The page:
Danielle says she loves the idea of a colorful enamel ring as singular wedding jewelry. “I know Bario Neal does a great job with enamel rings,” she says, “and I think you can make a big statement with enamel.”
Stacking Wedding Rings
Stacking is becoming more popular, according to Kelsey, in part because people want day-to-day design flexibility. “You can wear one stack all at once on one finger. You can spread them out over several fingers,” she says. “You can add texture, or diamonds for a bigger look. I've had two clients recently who came in engagement ring shopping, and ended up getting a wedding ring stack.”
One client, she says, loved Bario Neal’s solitaire Kalmia Rose Cut Morganite Ring, and started there. To create a nestled three-ring stack with the Kalmia ring at the center, she chose two curved bands, putting the Nikko Curved Band on top, and setting the foundation with the Arco Curved Diamond Band.
Another client wanted a stack of bands that she could switch around depending on the day. “I pulled out a lot of band options, some with texture, some smooth, some with gems and some without,” Kelsey says. “She played around with them to see which rings she loved the most and what order she liked best.” Eventually the client built a wedding ring stack of different metals — rose gold, yellow gold, and white gold — with Bario Neal's Crescent Band, the Dais Diamond Narrow Band, the Arc Band, and the Milla Shoulder Hammered Narrow Band.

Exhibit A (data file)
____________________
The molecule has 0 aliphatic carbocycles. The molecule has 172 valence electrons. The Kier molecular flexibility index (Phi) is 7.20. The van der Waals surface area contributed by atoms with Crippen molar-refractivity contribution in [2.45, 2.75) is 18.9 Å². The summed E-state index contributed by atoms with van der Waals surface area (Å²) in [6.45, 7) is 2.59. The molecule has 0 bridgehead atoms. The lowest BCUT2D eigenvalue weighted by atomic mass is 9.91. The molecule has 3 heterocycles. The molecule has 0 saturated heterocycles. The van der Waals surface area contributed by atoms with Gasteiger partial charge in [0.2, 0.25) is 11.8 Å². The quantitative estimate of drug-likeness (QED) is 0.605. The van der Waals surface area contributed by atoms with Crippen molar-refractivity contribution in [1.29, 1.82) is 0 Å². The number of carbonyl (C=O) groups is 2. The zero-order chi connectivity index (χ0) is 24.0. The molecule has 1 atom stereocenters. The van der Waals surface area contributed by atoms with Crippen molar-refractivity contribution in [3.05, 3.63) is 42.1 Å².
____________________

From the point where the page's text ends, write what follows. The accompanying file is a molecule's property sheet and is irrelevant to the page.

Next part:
Many Bario Neal clients, Kelsey says, return for years after buying their “first” wedding rings to add to their stacks—some just for fun and others to commemorate big life events such as an anniversary or the birth of a child.
When it comes to stacking three (or more) wedding rings, Danielle advises sizing up. “Once you stack several rings together it’s typically more comfortable to wear a slightly larger size,” she says. “Try on stacks and make sure they fit for style and feel.”
Kelsey says that Bario Neal works with clients around the world — through showroom appointments or long-distance — to guide them through matching engagement rings and wedding bands, creating wedding ring stacks, or finding the perfect solo “I Do” ring. “The most important thing to us is that you love whatever you wear,” she says, “and you feel comfortable in your jewelry.”